Effects of flooding on coastal vegetation and salt marshes

Grandinetti, Maria (2012) Effects of flooding on coastal vegetation and salt marshes. [Laurea magistrale], Università di Bologna, Corso di Studio in Biologia marina [LM-DM270] - Ravenna, Documento ad accesso riservato.
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This thesis examines the effects of flooding on coastal and salt marsh vegetation. I conducted a field experiment in Bellocchio Lagoon to test the effects of different inundation periods (Level 1 = 0.468 or 11.23 hours; Level 2 = 0.351 or 8.42 hours; Level 3 = 0.263 or 6.312 hours; Level 4 = 0.155 or 3.72 hours; Level 5 = 0.082 or 1.963 hours; Level 6 = 0.04 or 0.96 hours) on the growth responses and survival of the salt marsh grass Spartina maritima in summer 2011 and 2012. S. maritima grew better at intermediate inundation times (0,351 hours; 0,263 hours, 0,115 hours; 0,082 hours), while growth and survival were reduced at greater inundation periods (0,468 hours). The differences between the 2011 and 2012 experiment were mainly related to differences in the initial number of shoots (1 and 5, respectively in 2011 and 2012). In the 2011 experiment a significant lower number of plants was present in the levels 1 and 6, the rhizomes reached the max pick in level 4, weights was major in level 4, spike length reached the pick in level 3 while leaf length in level 2. In the 2012 experiment the plants in level 6 all died, the rhizomes were more present in level 3, weights was major in level 3, spike length reached the pick in level 3, as well as leaf length. I also conducted a laboratory experiment which was designed to test the effects of 5 different inundation periods (0 control, 8, 24, 48, 96 hours) on the survival of three coastal vegetation species Agrostis stolonifera, Trifolium repens and Hippopae rhamnoides in summer 2012. The same laboratory experiment was repeated in the Netherlands. In Italy, H. rhamnoides showed a great survival in the controls, a variable performance in the other treatments and a clear decrease in treatment 4. Conversely T. repens and A. stolonifera only survive in the control. In the Netherlands experiment there was a greater variability responses for each species, still at the end of the experiment survival was significantly smaller in treatment 4 (96 h of seawater inundation) for all the three species. The results suggest that increased flooding can affect negatively the survival of both saltmarsh and coastal plants, limiting root system extension and leaf growth. Flooding effect could lead to further decline and fragmentation of the saltmarshes and coastal vegetation, thereby reducing recovery (and thus resilience) of these systems once disturbed. These effects could be amplified by interactions with other co-occurring human impacts in these systems, and it is therefore necessary to identify management options that increase the resilience of these systems.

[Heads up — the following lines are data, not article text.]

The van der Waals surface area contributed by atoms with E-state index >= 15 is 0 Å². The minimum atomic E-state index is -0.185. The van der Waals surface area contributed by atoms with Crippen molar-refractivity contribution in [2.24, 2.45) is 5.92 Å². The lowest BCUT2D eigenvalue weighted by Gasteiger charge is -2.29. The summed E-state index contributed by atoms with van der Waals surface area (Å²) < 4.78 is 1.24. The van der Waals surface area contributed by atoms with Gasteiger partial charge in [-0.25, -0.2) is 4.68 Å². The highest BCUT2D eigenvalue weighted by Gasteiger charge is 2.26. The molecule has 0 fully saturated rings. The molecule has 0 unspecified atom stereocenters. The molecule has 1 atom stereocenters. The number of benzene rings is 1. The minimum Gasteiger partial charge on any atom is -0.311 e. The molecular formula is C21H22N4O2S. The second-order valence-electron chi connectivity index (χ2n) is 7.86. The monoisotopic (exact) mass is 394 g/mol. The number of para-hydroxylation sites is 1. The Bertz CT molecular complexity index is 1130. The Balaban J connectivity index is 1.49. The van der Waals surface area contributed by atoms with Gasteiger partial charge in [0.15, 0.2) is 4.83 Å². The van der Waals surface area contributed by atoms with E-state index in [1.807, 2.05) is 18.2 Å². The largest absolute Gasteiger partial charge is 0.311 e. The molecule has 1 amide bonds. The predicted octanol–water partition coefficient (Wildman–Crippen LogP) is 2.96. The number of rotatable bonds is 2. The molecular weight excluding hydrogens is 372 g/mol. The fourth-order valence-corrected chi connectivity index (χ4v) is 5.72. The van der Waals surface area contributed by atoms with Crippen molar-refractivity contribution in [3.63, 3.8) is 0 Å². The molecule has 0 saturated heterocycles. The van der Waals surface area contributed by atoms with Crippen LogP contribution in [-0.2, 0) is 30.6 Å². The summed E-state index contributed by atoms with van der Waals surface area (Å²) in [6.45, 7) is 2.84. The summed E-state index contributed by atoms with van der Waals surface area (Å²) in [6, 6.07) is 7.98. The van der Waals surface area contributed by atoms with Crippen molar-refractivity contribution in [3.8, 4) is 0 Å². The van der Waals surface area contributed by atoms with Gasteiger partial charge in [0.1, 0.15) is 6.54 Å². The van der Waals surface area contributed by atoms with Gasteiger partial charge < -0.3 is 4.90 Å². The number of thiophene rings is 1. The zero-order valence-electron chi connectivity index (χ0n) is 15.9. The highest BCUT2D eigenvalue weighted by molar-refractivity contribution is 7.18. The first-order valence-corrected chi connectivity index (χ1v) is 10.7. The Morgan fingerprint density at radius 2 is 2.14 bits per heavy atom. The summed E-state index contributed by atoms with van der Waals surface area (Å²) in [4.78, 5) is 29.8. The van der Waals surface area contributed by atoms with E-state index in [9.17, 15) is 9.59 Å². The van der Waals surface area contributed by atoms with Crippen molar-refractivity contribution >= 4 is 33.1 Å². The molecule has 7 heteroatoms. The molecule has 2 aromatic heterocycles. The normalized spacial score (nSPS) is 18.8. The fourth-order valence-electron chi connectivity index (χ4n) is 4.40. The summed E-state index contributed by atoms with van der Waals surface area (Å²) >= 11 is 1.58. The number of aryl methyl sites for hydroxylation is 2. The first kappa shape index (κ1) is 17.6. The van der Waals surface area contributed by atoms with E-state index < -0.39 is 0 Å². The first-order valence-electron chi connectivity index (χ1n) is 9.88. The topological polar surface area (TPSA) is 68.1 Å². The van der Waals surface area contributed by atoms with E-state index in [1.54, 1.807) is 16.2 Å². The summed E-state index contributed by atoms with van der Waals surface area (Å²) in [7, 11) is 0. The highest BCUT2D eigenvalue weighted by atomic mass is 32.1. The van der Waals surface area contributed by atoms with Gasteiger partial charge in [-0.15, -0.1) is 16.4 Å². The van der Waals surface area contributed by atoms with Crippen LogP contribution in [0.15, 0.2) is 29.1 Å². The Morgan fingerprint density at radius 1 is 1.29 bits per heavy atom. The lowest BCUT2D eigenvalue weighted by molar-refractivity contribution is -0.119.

Tipologia del documento
Tesi di laurea (Laurea magistrale)
Autore della tesi
Grandinetti, Maria
Relatore della tesi
Correlatore della tesi
Corso di studio
Ordinamento Cds
Data di discussione della Tesi
12 Dicembre 2012

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